Like I said before, having wheel re-drilled right is not cheap.
 

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JoeCab said:
Well, yes, it can be unsafe if you just throw them on a drill press and go at it.

Places that work with wheels can aluminum weld, press in steel lug inserts, and then re-heat treat to produce a wheel that is every bit as good as an OEM piece - maybe better. These are the same places that do wheel repair for insurace company accident work, and some of the things they do are amazing.

Wheels are usually not cast or forged with the lug holes. They are drilled later, then the wheels are heat treated.

Like I said before, having wheel re-drilled right is not cheap.
Oh I see... thx!
 

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Redrilling is OK. Most aftermarket wheels are made without any lugnut holes. These are called 'blanks'.

These blanks are then cut for a variety of lug patterns, e.g. 5x98, 5x100, 5x108, 5x114.3, 5x120 etc. (I didn't list the 4- or 6- lugs).

More expensive wheels have an even larger hole cut for inserts, which generally have splines on their outer diameter, and an inner profile that fits the lugnut/lugbolt taper of your application.

There is nothing magical about redrilling. However, unless you are a metalworker who has the tools of the trade and an understanding of metallurgy, do NOT attempt to redrill your own set of wheels on a 'friends' drill press!! An appreciation and respect for the manufacturing process of the wheel is necessary before cutting new holes.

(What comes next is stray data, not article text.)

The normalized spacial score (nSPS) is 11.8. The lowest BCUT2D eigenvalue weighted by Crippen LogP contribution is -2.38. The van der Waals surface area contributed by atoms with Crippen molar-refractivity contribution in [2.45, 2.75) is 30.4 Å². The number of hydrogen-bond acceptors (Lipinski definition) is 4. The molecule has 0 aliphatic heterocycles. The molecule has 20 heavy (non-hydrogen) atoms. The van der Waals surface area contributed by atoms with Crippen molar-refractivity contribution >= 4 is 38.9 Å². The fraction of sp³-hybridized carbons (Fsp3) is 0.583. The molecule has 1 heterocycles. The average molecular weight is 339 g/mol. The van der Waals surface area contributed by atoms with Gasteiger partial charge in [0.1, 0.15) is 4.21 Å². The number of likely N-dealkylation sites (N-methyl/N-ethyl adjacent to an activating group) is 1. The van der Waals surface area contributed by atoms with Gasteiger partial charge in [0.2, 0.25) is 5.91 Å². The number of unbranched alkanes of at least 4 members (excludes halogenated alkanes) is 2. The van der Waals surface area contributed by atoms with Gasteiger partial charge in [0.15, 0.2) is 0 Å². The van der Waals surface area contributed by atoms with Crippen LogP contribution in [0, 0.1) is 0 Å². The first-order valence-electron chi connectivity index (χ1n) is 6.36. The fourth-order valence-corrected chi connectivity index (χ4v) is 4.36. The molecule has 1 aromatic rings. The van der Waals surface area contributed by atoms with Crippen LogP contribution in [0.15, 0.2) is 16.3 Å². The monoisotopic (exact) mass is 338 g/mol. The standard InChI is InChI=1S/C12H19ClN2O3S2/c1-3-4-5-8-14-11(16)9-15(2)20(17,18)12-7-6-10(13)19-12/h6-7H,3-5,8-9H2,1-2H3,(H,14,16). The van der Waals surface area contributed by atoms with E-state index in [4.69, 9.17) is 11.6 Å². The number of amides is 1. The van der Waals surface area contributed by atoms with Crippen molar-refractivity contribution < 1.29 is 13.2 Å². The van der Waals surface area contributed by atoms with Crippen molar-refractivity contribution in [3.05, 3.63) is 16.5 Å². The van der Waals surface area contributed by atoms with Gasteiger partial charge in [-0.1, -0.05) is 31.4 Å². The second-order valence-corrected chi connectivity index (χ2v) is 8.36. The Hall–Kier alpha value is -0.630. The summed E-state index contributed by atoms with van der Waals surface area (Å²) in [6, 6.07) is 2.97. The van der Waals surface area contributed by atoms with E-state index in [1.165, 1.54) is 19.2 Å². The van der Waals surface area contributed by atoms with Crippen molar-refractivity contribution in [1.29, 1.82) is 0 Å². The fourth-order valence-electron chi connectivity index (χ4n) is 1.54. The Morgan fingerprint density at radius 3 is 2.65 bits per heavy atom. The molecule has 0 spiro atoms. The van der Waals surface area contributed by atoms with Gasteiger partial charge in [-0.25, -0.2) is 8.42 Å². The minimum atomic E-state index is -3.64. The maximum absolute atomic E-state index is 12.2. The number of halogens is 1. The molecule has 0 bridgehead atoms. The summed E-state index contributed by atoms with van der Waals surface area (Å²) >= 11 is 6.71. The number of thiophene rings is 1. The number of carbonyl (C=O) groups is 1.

Some shops specialize in this. Others pretend to specialize. Avoid the latter.

I've been using redrilled VW and Toyota 5x100 wheels since 1996, before the whole rice-boy fetish came to be. Not a problem with cracking or wheel balancing etc. I have redrilled SSR Competitions, Volk Racing TE-37's and other brands with (so far) 100% success rate. Hub centers are by far the most important part of how well load from the spindle/hub is transferred to the wheel/tire. If the wheel's hub center is too large, all your load will be borne by your lug bolts or studs/lugnuts. This is not recommended. Be sure to have a set of hubcentric adapters machined to fit the wheel and your hub.

Properly done, you too can enjoy the benefits of the many lightweight wheels on the market not originally made for your car.

Oh, I haven't even gotten into backspacing and offset. Can you tell I've had to go around this issue a few times? :D
 

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Well I'm still a little confused. In my particular application I'm dealing with Antera's ( a high quality aftermarket wheel ) and I think that the 2 mm modification is insignificant if done professionally. I have been assured by both the dealer/installer and Antera themselves that the wheels are hub centric and that they are the correct application for a 164. Should I be concerned about the mod? This is a fairly significant investment on a 10 year old car. The car's condition, however, justifies the expense, assuming it is proper. Thanks, James.